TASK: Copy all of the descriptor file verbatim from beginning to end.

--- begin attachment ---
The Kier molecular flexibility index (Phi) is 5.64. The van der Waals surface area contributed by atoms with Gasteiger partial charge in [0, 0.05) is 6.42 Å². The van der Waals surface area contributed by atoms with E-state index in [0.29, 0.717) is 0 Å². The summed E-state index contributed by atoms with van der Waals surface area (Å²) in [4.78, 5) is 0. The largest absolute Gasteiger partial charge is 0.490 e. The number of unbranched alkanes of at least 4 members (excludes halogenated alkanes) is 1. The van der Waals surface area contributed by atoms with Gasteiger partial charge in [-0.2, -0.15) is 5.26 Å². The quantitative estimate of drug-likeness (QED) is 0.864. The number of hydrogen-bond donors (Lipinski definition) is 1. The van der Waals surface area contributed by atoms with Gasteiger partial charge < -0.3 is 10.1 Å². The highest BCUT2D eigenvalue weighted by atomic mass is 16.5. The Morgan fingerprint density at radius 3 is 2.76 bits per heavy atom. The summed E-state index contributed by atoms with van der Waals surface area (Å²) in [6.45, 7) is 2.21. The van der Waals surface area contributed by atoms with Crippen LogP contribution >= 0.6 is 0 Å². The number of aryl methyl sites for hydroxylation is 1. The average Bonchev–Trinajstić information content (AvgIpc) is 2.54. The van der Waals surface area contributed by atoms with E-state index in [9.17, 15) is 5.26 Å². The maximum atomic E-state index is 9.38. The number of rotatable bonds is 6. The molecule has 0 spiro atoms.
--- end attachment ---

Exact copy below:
The Kier molecular flexibility index (Phi) is 5.64. The van der Waals surface area contributed by atoms with Gasteiger partial charge in [0, 0.05) is 6.42 Å². The van der Waals surface area contributed by atoms with E-state index in [0.29, 0.717) is 0 Å². The summed E-state index contributed by atoms with van der Waals surface area (Å²) in [4.78, 5) is 0. The largest absolute Gasteiger partial charge is 0.490 e. The number of unbranched alkanes of at least 4 members (excludes halogenated alkanes) is 1. The van der Waals surface area contributed by atoms with Gasteiger partial charge in [-0.2, -0.15) is 5.26 Å². The quantitative estimate of drug-likeness (QED) is 0.864. The number of hydrogen-bond donors (Lipinski definition) is 1. The van der Waals surface area contributed by atoms with Gasteiger partial charge < -0.3 is 10.1 Å². The highest BCUT2D eigenvalue weighted by atomic mass is 16.5. The Morgan fingerprint density at radius 3 is 2.76 bits per heavy atom. The summed E-state index contributed by atoms with van der Waals surface area (Å²) in [6.45, 7) is 2.21. The van der Waals surface area contributed by atoms with Crippen LogP contribution >= 0.6 is 0 Å². The number of aryl methyl sites for hydroxylation is 1. The average Bonchev–Trinajstić information content (AvgIpc) is 2.54. The van der Waals surface area contributed by atoms with E-state index in [9.17, 15) is 5.26 Å². The maximum atomic E-state index is 9.38. The number of rotatable bonds is 6. The molecule has 0 spiro atoms.